When people talk about Coca-Cola (NYSE:KO), most people assume that it is the caffeinated beverages bearing the Coca-Cola name (e.g., Coke, Diet Coke, Cherry Coke, Coke Zero) that are essentially responsible for the company's revenue streams, only paying lip service to the fact that the Coca-Cola brand carries over 500 different brands.
In 1980, this concern would have been true, when caffeinated beverages accounted for over 92% of Coca-Cola's story. But let's take a page out of Benjamin Graham, who once said, "Businesses change in character and quality over the years, sometimes for the better, perhaps more often for the worse. The investor need not watch his companies' performance like a hawk; but he should give it a good, hard look from time to time," and take a look at where Coca-Cola's profits are coming from.
On the soda side, a little over 25% comes from Coca-Cola while 12.5% comes from Diet Coke. Sprite, Fanta, Coke Zero, and those types of products account for another 25%. What goes unnoticed is this: the emerging importance of juice, water, and sports drinks to Coca-Cola's bottom line. Water products, such as Dasani, account for 17% of Coca-Cola's business. And a little over 20% of Coca-Cola's business comes from Powerade, Minute Maid, and other sports drinks and juices.
When you look at Coca-Cola's business, sure, it's true that the Coke products are a very important source of the company's profits, but somewhere around 37% of the business profits are coming from water, sports drinks, and juices. The idea that The Coca-Cola Company has this all-or-nothing reliance on Coke and its offshoots becomes gradually less true with each passing year, as Coke continues its transition from being a company with a few flagship products to being a juggernaut beverage company that is able to sell you whatever kind of beverage you want.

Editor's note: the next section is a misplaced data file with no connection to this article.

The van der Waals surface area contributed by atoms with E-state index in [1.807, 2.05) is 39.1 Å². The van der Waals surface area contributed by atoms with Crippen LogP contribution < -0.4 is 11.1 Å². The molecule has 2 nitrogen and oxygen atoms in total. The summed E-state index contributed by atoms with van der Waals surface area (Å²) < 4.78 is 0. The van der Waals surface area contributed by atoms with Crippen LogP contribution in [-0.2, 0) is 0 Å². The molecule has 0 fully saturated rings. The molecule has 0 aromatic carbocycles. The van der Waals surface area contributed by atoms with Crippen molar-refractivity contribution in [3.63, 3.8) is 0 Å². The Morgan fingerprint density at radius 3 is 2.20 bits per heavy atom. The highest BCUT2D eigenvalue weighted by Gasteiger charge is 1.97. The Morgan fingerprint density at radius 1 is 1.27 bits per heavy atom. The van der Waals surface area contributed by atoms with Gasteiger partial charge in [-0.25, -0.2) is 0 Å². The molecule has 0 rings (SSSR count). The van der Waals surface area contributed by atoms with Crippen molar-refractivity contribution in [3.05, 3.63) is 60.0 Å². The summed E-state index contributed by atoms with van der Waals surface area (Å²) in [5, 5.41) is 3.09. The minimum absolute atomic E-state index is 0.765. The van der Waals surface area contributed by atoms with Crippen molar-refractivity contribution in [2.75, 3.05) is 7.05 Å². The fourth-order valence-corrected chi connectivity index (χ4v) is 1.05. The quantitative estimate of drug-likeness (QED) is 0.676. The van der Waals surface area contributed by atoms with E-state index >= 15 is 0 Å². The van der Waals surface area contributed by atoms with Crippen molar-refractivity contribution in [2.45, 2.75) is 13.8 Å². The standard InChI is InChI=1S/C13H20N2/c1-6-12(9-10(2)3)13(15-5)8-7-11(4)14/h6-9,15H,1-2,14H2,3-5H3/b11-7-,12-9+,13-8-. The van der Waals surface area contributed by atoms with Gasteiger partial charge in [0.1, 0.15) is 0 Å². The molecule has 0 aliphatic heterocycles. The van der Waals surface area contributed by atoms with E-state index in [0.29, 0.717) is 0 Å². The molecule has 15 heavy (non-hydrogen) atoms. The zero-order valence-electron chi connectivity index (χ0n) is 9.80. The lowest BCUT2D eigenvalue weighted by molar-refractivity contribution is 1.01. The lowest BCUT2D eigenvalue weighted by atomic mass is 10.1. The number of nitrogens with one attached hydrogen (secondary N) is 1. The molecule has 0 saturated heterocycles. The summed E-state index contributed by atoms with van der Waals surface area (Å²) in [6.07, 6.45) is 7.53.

The other thing that many critics of The Coca-Cola Company miss is that they only think about the 2%-3% volume declines in isolation, without considering any countervailing forces such as price increases that offset this fact.
I call this "Altria Syndrome" analysis because it's the same mistake that tobacco analysts made when they were providing commentary on the tobacco industry over the past three decades -- those tobacco analysts who called for steep drops in tobacco shipments were correct -- America only consumes a third as much tobacco today is it did in 1980. But that analysis is incomplete because it ignores the fact that Altria (NYSE:MO), Reynolds (NYSE:RAI), and Lorillard (NYSE:LO) had been able to raise their prices by an amount greater than the volume losses, and that is why those companies continued to be such great investments.
That story is playing out with Coca-Cola right before our eyes. Coca-Cola volume shipments have been declining at a long-term rate of 2%-3%, and analysts have rightly noted this concern for Coca-Cola shareholders. But earnings per share from caffeinated operations have still grown at 7% over the past decade because the price increases of soda have more than offset the volume declines. Even if soda volume is in perpetual decline (and this is by no means my prediction), Coca-Cola could still handle it because the price increases of soda would put more money into shareholder pockets than would be lost by the volume declines.
Even though it has become fashionable to worry about Coca-Cola's reliance on its core soda brands, that kind of thinking reflects an old narrative that ignores the fact that price increases have grown by an amount greater than volume losses, and more importantly, it ignores the growing diversification of The Coca-Cola empire. Sure, it was fair to think in 1980, "So goes Coke, so goes The Coca-Cola Empire." But that statement becomes gradually less true with each passing year. You can see that yourself by looking at Coca-Cola's revenue streams and seeing that juices, water, and sports drinks are making up over a third of the business.
Disclosure: The author is long KO. The author wrote this article themselves, and it expresses their own opinions. The author is not receiving compensation for it (other than from Seeking Alpha). The author has no business relationship with any company whose stock is mentioned in this article.